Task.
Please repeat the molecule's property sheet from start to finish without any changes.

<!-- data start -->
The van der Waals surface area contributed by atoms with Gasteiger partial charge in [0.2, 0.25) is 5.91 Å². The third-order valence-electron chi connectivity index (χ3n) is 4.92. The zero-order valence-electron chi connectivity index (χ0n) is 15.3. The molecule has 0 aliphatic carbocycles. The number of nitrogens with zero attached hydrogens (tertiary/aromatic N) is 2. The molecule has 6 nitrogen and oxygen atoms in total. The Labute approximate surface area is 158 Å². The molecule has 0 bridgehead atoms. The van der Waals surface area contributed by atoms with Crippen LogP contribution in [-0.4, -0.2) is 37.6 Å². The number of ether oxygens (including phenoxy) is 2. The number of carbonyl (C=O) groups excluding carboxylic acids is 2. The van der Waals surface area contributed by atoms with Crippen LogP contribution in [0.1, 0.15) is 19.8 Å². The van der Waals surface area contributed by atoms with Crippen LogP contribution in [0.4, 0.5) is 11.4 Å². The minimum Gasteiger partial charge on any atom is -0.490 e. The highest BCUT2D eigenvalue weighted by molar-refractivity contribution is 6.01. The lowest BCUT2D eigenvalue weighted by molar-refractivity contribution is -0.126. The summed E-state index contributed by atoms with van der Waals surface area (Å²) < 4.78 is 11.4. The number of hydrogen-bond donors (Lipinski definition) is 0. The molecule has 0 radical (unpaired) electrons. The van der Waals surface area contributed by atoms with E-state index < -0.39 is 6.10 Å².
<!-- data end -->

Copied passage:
The van der Waals surface area contributed by atoms with Gasteiger partial charge in [0.2, 0.25) is 5.91 Å². The third-order valence-electron chi connectivity index (χ3n) is 4.92. The zero-order valence-electron chi connectivity index (χ0n) is 15.3. The molecule has 0 aliphatic carbocycles. The number of nitrogens with zero attached hydrogens (tertiary/aromatic N) is 2. The molecule has 6 nitrogen and oxygen atoms in total. The Labute approximate surface area is 158 Å². The molecule has 0 bridgehead atoms. The van der Waals surface area contributed by atoms with Crippen LogP contribution in [-0.4, -0.2) is 37.6 Å². The number of ether oxygens (including phenoxy) is 2. The number of carbonyl (C=O) groups excluding carboxylic acids is 2. The van der Waals surface area contributed by atoms with Crippen LogP contribution in [0.1, 0.15) is 19.8 Å². The van der Waals surface area contributed by atoms with Crippen LogP contribution in [0.4, 0.5) is 11.4 Å². The minimum Gasteiger partial charge on any atom is -0.490 e. The highest BCUT2D eigenvalue weighted by molar-refractivity contribution is 6.01. The lowest BCUT2D eigenvalue weighted by molar-refractivity contribution is -0.126. The summed E-state index contributed by atoms with van der Waals surface area (Å²) < 4.78 is 11.4. The number of hydrogen-bond donors (Lipinski definition) is 0. The molecule has 0 radical (unpaired) electrons. The van der Waals surface area contributed by atoms with E-state index < -0.39 is 6.10 Å².